[ Cambridge, MA ]: Massachusetts Institute of Technology 1931. First Edition. 447-488 pages. Stapled wrappers. Tan wrappers printed in a fugitive red ink. Dampstaining upper left corner throughout. Red stain to spine area mostly front panel. Vol 67, No 55, Pub. Serial No. 865: Publications from the Massachusetts Institute of Technology. Contribution from the Department of Electrical Engineering, Serial No. 75, October 1931. A "List of contributions from the Department of Electrical Engineering" is printed in red on inside covers. Very Good. Cloth. 
Vannevar Bush's "'The Differential Analyzer. A New Machine for Solving Differential Equations" contains 21 figures, including 9 photographs of portions of the differential analyzer. The paper describes this new machine for the solution of ordinary differential equations, first place in service at the Massachusetts Institute of Technology (MIT). The article details the general philosophy behind the device, the mechanical challenges, methods of placing an equation on the machine, and methods used by the device.
Vannevar Bush was MIT's first Vice President and Dean of Engineering from 1932-1939. While at MIT he invented the differential analyzer, an analog device that was the most powerful computing machine prior to the electronic digital computer...The differential analyzer proved so useful that copies were built at the University of Pennsylvania, the General Electric Plant in Schenectady, New York, and the Ballistics Research Laboratory at Aberdeen Proving Ground...' (see Origins of Cyberspace 244).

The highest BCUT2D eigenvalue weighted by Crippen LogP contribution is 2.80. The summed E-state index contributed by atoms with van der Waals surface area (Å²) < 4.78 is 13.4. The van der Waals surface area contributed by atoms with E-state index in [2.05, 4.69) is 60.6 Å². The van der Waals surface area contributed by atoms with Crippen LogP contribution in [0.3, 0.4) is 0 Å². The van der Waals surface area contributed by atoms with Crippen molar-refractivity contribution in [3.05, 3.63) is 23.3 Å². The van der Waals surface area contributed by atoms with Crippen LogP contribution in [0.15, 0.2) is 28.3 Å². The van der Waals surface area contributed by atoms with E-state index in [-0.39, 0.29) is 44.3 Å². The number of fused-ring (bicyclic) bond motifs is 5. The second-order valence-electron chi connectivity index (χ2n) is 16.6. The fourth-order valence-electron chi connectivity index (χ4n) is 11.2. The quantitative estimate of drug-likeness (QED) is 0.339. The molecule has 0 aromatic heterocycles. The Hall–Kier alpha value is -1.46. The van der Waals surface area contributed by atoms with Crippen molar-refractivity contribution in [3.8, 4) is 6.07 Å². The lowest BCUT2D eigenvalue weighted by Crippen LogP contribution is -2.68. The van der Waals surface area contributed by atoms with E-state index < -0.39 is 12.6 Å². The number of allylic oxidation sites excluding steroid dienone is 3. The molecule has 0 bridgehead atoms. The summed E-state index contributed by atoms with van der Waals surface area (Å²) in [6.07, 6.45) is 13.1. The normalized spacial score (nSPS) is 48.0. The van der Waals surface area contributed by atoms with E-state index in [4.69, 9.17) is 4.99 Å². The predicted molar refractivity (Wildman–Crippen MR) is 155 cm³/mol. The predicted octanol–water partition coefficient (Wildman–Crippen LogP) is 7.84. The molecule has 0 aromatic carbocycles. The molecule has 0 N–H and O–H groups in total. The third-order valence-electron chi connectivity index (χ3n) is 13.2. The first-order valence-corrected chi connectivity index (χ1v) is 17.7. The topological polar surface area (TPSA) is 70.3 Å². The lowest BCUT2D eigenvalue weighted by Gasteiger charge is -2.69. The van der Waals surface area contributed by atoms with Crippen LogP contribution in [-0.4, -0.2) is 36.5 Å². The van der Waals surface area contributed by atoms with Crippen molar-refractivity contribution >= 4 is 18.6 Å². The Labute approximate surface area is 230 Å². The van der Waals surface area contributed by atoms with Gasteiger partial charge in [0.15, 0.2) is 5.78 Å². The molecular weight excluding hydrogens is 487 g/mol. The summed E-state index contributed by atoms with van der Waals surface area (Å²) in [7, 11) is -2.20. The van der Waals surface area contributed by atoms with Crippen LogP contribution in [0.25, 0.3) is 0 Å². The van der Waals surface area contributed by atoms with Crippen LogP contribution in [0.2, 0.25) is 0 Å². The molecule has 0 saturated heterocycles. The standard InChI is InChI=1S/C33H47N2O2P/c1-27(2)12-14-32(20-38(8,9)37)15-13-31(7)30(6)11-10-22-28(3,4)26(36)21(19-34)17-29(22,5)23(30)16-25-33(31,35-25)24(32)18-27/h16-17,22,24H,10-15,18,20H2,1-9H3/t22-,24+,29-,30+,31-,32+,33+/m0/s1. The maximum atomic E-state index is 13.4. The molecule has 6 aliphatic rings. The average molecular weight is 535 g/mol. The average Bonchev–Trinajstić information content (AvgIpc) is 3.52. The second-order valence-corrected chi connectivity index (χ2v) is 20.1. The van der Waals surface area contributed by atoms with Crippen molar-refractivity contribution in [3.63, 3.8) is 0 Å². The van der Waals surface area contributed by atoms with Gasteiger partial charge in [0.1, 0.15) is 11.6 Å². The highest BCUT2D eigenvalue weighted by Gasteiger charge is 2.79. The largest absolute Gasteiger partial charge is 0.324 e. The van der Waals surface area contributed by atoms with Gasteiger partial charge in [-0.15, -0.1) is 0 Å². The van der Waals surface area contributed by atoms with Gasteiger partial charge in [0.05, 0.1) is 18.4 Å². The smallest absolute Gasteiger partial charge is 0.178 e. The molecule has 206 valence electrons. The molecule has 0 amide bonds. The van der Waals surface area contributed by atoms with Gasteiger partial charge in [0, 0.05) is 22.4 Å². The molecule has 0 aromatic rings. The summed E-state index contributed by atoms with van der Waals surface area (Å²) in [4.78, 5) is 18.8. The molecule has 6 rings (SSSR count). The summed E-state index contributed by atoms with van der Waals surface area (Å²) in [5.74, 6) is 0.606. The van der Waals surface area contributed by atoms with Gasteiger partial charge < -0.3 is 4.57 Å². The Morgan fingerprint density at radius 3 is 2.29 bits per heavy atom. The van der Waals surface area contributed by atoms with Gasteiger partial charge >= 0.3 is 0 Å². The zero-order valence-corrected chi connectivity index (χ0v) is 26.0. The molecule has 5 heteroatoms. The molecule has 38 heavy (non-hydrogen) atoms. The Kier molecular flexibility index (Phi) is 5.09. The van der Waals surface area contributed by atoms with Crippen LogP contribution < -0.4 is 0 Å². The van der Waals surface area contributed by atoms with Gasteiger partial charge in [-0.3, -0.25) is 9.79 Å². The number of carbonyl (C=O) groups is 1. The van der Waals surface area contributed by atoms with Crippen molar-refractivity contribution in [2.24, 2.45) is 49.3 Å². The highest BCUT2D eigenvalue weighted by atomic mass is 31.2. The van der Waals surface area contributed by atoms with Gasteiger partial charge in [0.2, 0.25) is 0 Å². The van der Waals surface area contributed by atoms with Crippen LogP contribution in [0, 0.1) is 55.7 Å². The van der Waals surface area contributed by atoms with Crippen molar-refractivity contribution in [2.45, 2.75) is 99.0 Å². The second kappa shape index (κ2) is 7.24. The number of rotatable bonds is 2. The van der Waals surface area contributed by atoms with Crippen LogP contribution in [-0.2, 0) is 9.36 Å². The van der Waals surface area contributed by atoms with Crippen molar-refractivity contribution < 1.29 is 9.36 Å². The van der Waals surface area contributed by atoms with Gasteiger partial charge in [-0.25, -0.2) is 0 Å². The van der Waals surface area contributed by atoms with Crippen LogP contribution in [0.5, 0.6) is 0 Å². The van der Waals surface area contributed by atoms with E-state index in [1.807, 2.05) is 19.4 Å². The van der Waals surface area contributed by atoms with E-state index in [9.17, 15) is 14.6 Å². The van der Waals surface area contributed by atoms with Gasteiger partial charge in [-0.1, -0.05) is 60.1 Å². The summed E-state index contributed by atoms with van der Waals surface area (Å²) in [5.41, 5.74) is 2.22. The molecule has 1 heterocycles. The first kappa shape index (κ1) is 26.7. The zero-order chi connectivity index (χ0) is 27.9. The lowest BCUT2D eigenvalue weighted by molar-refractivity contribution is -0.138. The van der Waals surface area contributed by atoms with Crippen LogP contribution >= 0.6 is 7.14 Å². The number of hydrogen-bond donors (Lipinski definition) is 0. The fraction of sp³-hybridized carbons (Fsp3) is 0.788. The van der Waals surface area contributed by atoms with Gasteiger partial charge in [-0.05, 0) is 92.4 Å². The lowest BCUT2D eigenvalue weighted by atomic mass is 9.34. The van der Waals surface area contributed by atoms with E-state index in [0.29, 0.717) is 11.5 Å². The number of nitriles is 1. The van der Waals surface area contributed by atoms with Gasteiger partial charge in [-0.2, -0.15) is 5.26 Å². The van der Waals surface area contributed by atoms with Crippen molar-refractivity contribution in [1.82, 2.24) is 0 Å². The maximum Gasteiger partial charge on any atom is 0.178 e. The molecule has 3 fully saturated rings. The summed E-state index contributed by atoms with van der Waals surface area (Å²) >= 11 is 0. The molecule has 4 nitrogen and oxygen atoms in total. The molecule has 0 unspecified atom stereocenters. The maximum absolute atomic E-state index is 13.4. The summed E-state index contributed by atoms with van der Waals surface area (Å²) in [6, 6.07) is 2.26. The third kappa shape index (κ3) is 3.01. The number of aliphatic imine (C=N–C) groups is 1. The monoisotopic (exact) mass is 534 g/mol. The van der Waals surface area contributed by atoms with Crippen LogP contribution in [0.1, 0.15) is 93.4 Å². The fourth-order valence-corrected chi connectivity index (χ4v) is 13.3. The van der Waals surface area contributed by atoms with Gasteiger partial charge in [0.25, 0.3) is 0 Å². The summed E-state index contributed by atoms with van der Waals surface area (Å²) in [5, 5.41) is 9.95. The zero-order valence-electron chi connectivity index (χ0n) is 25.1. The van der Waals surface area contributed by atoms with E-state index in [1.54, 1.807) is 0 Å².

This paper was first published in the Journal of the Franklin Institute (Vol 212, No. 4, October 1931), and was no doubt available as an author's offprint from that publication. We aren't entirely sure where this pamphlet sits in the publishing timeline. It clearly states it was reprinted from the Journal of the Franklin Institute, and was probably used (much like the Bell System Monograph series was) for MIT to publicize the work of their best scientists. We're pricing this as a period reprint, but not as an offprint which would be significantly more desirable.